If you go to live or work abroad and become non-resident in the UK, you might still have to pay UK Income Tax – but only on your income from the UK. If you do need to pay, you may need to complete a Self Assessment tax return.
When are you non-resident for UK Income Tax?
You’ll be treated as non-resident from the day after you leave the UK if you can show:
- You left the UK to go abroad permanently or your absence and full-time work abroad lasts at least the whole tax year
- Your visits to the UK are less than 183 days in a tax year and average less than 91 days a tax year over a maximum of four consecutive years
The same applies to your spouse, civil partner or partner.
Contacting your Tax Office when you leave the UK
If you’re leaving the UK you must tell HM Revenue & Customs (HMRC). Your Tax Office will give you form P85 ‘Leaving the United Kingdom’ to get any tax refund you’re owed and work out if you’ll become non-resident. If you still need to complete a tax return after you leave they will let you know.
Income from overseas employment
If you become non-resident, you won’t pay UK tax on your income from working overseas.
Working partly in UK
If you’re non-resident but work partly in the UK, you’ll pay UK tax on the part of your earnings allocated to that work. You usually allocate your earnings by looking at the number of days you work in the UK and the number of days you work abroad.
Special rules for certain employees
There are special rules for:
- Crown employees
- Oil and gas workers
- Entertainers and sports people
Check with your Tax Office if you’re one of these.
Tax on UK pensions
If you’re non-resident, you’ll pay UK tax on your UK pensions – including your State Pension. You may not pay UK tax if the country you live in has a double taxation agreement with the UK.
Tax on UK government service and local authority pensions
Wherever you live, you’ll usually pay UK tax on a government service or local authority pension. But if you live in Australia, Canada, New Zealand or Cyprus you’ll pay tax on it there.
Tax on UK bank and building society interest
If you’re non-resident, the only UK tax you’ll usually pay is the tax deducted before you get the interest.
If you’re also ‘not ordinarily resident’ (you normally live outside the UK), you can get your interest without tax deducted by giving form R105 to your bank or building society.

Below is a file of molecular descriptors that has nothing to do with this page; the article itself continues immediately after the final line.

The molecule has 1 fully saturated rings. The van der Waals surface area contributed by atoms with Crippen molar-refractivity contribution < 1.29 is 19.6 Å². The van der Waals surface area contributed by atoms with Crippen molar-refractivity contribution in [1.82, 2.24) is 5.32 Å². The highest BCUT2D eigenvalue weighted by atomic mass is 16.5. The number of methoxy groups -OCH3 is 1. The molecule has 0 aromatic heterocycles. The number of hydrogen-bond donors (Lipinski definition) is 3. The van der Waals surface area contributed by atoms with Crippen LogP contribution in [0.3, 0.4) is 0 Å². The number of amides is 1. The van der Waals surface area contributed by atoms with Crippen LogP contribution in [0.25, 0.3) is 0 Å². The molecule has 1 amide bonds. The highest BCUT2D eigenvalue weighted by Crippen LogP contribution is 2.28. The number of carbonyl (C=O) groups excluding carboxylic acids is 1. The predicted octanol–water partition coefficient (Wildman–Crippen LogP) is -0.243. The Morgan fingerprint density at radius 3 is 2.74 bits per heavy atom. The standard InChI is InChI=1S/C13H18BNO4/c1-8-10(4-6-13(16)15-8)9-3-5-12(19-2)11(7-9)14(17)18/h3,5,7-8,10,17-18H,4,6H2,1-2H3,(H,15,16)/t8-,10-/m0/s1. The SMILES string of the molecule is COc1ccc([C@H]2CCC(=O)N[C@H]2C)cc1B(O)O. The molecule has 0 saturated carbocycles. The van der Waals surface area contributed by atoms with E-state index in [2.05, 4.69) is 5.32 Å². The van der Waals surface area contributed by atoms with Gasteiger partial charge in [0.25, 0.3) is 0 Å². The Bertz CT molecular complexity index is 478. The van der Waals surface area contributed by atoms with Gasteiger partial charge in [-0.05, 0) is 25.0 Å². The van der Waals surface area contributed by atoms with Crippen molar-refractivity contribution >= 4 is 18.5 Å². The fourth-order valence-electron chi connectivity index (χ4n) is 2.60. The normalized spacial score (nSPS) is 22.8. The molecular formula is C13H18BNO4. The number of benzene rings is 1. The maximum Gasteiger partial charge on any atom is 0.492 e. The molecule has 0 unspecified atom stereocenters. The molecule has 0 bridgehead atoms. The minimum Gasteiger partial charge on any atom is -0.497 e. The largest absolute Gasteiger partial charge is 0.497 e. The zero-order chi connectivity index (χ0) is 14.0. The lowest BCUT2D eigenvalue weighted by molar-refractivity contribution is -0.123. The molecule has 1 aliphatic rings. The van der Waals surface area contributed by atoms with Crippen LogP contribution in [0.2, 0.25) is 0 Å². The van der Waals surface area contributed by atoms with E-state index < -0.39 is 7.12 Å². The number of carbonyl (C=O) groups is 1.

In either case, if tax has been deducted from interest, you might be able to claim a refund against UK tax allowances using form R43.
Tax on UK investment income (except rental income)
If you’re non-resident, UK tax is still due on your other UK investment income. However, if the country you live in has a double taxation agreement with the UK you may be able to get relief or exemption. But you can never reclaim or reduce the ten per cent tax credit on dividends from UK companies.
Tax on UK rental income
UK tax is due on your income from rental property.
If you’re non-resident and you get rent from UK property paid directly to you, your tenant must deduct UK tax at the basic rate – currently 20 per cent. If you use a letting agent, they’ll deduct the tax from the ‘net rent’ -after any allowable expenses they’ve paid.
You can apply to have the rent paid to you without tax deducted if you don’t think you’ll have to pay any UK tax, or if your tax affairs are up to date. But you’ll still need to declare the rent on a Self Assessment tax return if HMRC sends you one.
If the country you live in has a double taxation agreement with the UK you may be able to get relief there for UK tax paid.
UK tax on overseas income
If you’re non-resident and get overseas income, no UK tax is due. But if it’s paid or collected by a UK agent – like a bank – they normally deduct tax at source. You’ll need to complete form PA1 or CA1 – available from your agent – to prevent this.
If you’re normally taxed on income brought into the UK – remittance basis
In the tax year when you leave the UK you’ll pay UK tax on the smaller of:
- What you brought into the UK before you left
- The same proportion of the whole year’s income (received in the UK) as the proportion of the year you were in the UK
Tax-free allowances for non-residents
If you’re a Commonwealth citizen (including British), European Economic Area (EEA) citizen, or a current or former Crown employee, you’ll still get your tax-free allowances to reduce the amount of UK Income Tax due. Members of certain other special groups also qualify.
Double taxation relief
The country you move to may want to tax you on your worldwide income – even if tax is due in the UK. But if it has a double taxation agreement with the UK you won’t normally have to pay the same tax twice.